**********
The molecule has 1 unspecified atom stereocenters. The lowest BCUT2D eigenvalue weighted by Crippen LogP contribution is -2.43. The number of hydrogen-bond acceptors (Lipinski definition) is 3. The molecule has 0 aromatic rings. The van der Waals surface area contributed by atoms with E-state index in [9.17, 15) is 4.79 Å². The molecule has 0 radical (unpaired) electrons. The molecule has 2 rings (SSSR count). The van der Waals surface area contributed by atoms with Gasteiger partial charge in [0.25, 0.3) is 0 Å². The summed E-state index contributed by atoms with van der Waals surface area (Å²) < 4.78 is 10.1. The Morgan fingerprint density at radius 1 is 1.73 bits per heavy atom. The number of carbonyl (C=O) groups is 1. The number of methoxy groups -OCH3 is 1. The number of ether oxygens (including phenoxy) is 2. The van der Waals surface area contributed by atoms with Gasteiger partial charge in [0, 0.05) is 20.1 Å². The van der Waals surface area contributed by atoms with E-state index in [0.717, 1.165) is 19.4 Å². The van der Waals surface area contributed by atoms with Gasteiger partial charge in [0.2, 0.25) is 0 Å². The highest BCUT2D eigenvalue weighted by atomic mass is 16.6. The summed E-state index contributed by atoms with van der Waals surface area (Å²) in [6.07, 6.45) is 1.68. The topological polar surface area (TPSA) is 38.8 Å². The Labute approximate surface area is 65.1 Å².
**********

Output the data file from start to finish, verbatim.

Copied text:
The molecule has 1 unspecified atom stereocenters. The lowest BCUT2D eigenvalue weighted by Crippen LogP contribution is -2.43. The number of hydrogen-bond acceptors (Lipinski definition) is 3. The molecule has 0 aromatic rings. The van der Waals surface area contributed by atoms with E-state index in [9.17, 15) is 4.79 Å². The molecule has 0 radical (unpaired) electrons. The molecule has 2 rings (SSSR count). The van der Waals surface area contributed by atoms with Gasteiger partial charge in [0.25, 0.3) is 0 Å². The summed E-state index contributed by atoms with van der Waals surface area (Å²) < 4.78 is 10.1. The Morgan fingerprint density at radius 1 is 1.73 bits per heavy atom. The number of carbonyl (C=O) groups is 1. The number of methoxy groups -OCH3 is 1. The number of ether oxygens (including phenoxy) is 2. The van der Waals surface area contributed by atoms with Gasteiger partial charge in [0, 0.05) is 20.1 Å². The van der Waals surface area contributed by atoms with E-state index in [0.717, 1.165) is 19.4 Å². The van der Waals surface area contributed by atoms with Gasteiger partial charge in [0.2, 0.25) is 0 Å². The highest BCUT2D eigenvalue weighted by atomic mass is 16.6. The summed E-state index contributed by atoms with van der Waals surface area (Å²) in [6.07, 6.45) is 1.68. The topological polar surface area (TPSA) is 38.8 Å². The Labute approximate surface area is 65.1 Å².